William Hartson called the word “surely one of the ugliest words ever to slither its way into our dictionaries”, but regardless of what he would like to say about the word, I actually have always ...
2
votes
1answer
112 views

Who coined “the eye of heaven”?

For the longest time I had always thought that Our great Bard had, with his poetic wonder, come up with "the eye of heaven" for his immortal, sonnet 18: Rough windes do ſhake the darling ...
2
votes
2answers
806 views

What is the origin of x-mark used as a signature of illiterate

I'm not sure that it is the proper site to ask this question, maybe it's an off-topic. However, I've heard it is also a kind of lingual expression used in English/American culture. I've heard that X-...
0
votes
1answer
262 views

Where does the word 'reactionary' come from?

I am interested in the origin of this word, strictly in the political usage of the word (Reactionary = conservative, right-wing). The definition is simple enough: Reactionary: Characterized by ...
0
votes
0answers
18 views

Express Preferences

Instead of or/and over? I'll take aspirin instead of ibuprofen. I'll choose your brand over my usual. Is that correct?
7
votes
2answers
1k views

Is the origin of the word “loot” a coinage as a result of the East India Company's behavior?

As a South Asian, I've long heard that the English word "loot" comes directly from the Hindi word lūṭ, meaning to steal or plunder, and was coined as a result of the East India Company's siphoning of ...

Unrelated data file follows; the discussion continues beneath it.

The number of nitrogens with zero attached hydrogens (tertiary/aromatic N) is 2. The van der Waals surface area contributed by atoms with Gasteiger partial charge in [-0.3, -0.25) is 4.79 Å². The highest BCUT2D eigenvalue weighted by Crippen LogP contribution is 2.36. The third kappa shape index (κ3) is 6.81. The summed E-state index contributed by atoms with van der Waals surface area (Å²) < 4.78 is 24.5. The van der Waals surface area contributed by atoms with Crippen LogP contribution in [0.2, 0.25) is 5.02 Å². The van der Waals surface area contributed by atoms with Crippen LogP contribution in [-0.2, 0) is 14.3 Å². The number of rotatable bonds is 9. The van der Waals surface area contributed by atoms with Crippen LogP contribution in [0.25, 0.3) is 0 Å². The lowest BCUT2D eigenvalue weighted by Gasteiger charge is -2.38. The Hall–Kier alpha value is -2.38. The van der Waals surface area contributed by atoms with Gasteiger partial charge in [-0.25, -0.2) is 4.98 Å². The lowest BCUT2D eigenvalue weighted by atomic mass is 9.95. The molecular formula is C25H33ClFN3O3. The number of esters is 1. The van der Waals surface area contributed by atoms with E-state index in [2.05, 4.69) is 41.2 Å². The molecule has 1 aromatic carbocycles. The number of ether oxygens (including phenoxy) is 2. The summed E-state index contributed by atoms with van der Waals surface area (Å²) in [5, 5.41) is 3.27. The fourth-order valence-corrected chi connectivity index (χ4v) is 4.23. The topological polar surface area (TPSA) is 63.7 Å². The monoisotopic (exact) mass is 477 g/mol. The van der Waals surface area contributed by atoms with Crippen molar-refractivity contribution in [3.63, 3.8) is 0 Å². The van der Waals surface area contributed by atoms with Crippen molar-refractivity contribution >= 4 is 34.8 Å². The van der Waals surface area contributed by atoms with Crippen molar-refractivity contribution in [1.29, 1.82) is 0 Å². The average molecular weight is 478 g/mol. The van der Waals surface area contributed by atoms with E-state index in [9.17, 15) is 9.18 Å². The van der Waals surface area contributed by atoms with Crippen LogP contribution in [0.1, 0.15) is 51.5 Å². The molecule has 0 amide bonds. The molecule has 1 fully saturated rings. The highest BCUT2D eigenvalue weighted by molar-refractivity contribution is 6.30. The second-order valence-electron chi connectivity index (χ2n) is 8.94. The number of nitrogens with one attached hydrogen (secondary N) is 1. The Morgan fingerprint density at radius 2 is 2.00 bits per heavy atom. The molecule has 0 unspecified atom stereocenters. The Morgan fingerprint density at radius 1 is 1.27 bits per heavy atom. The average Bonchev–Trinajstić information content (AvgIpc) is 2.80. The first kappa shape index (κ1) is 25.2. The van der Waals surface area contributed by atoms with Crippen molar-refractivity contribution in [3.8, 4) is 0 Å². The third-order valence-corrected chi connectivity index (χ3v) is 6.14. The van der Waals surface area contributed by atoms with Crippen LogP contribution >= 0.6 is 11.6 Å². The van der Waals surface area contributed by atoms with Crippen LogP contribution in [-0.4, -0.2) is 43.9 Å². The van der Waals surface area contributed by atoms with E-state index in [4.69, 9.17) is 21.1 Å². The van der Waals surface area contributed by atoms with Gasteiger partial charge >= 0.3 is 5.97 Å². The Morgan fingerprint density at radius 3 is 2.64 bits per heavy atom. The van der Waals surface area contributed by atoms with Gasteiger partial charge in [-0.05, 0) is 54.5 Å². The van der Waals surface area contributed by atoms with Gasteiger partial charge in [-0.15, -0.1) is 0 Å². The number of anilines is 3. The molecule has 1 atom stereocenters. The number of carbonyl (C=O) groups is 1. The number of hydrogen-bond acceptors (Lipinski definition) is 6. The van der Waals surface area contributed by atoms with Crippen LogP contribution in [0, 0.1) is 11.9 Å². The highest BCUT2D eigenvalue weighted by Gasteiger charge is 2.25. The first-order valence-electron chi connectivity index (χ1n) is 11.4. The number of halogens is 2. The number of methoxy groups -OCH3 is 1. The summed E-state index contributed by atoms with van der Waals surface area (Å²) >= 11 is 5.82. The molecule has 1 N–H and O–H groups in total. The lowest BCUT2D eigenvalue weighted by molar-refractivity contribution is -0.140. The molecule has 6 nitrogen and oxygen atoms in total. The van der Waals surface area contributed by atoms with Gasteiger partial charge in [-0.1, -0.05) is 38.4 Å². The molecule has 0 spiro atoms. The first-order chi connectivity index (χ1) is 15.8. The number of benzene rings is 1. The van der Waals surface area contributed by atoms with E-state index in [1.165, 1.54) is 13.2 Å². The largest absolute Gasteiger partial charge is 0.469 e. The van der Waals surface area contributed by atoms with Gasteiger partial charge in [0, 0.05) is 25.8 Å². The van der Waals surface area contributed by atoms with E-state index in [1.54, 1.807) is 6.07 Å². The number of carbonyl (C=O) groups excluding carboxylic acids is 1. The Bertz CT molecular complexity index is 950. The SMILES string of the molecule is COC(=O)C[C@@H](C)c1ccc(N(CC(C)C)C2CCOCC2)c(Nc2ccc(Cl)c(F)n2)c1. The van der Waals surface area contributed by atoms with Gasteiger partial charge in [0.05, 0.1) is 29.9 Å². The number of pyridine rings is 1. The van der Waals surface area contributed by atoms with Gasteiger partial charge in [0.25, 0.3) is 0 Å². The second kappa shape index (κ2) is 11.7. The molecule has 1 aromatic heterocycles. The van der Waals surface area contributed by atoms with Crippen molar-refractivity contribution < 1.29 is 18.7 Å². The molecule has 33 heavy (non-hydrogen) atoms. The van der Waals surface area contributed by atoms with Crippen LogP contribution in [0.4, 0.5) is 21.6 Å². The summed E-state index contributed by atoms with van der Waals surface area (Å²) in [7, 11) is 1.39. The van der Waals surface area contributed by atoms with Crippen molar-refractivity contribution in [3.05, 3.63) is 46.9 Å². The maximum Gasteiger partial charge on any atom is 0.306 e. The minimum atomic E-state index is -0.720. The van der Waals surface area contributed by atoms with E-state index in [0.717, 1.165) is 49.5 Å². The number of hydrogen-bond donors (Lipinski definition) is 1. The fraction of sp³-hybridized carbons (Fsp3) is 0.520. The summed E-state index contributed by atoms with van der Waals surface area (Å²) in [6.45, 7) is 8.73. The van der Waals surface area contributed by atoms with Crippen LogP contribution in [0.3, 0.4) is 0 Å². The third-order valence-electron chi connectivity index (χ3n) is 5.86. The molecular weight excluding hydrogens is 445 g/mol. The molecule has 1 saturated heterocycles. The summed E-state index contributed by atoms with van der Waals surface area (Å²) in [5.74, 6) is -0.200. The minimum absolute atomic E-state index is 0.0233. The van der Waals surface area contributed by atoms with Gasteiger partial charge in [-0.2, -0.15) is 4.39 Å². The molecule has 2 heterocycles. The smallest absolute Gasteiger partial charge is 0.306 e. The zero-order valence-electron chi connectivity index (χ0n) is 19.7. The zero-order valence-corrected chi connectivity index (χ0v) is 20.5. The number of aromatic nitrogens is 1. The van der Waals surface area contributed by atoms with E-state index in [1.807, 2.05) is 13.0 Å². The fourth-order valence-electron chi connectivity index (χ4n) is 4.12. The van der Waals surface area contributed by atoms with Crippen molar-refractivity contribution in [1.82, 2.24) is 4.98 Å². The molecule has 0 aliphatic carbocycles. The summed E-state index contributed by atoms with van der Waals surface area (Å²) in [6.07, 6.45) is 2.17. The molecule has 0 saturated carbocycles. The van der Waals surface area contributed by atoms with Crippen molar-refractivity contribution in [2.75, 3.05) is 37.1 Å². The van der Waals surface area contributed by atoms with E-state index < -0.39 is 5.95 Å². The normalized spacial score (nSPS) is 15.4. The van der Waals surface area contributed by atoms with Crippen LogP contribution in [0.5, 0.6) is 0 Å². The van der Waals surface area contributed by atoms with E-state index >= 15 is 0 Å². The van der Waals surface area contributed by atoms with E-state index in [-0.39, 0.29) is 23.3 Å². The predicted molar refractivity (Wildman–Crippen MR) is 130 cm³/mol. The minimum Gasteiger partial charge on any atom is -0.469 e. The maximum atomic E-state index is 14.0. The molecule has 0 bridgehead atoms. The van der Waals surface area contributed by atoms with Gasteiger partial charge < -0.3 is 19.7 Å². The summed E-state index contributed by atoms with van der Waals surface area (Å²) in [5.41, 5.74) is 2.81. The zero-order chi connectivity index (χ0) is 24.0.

0
votes
0answers
32 views

What is the independent and standalone meaning and origin of phrase “veiled grab”?

Reading thro' linked articles in Wikipedia, I have found a phrase, the definitive meaning or synonym of which, I haven't found, searching thro' online dictionaries. Though I am mentioning the example ...
6
votes
1answer
2k views

Origin of the saying “God must love the poor because he made so many of them”

The saying "God must love the poor [or the common people or the plain people] because he made so many of them" falls somewhere between a proverb and a famous quotation, but its origins are rather ...
3
votes
1answer
647 views

Who originally said “A film is made/written three times”?

A movie is made three times: it’s made when it’s written, it’s made in production, and it’s made again in post. This is a very well known saying within the film industry, essentially explaining how ...
3
votes
1answer
413 views

How did “itch” come to be used to mean “scratch” as in “I had to itch my leg”?

None of the regular sources list itch as a transitive verb meaning to scratch. Yet I hear it used that way in American English all the time. One of the British mods of this site says the usage occurs ...
4
votes
1answer
157 views

Etymology of “bilbo”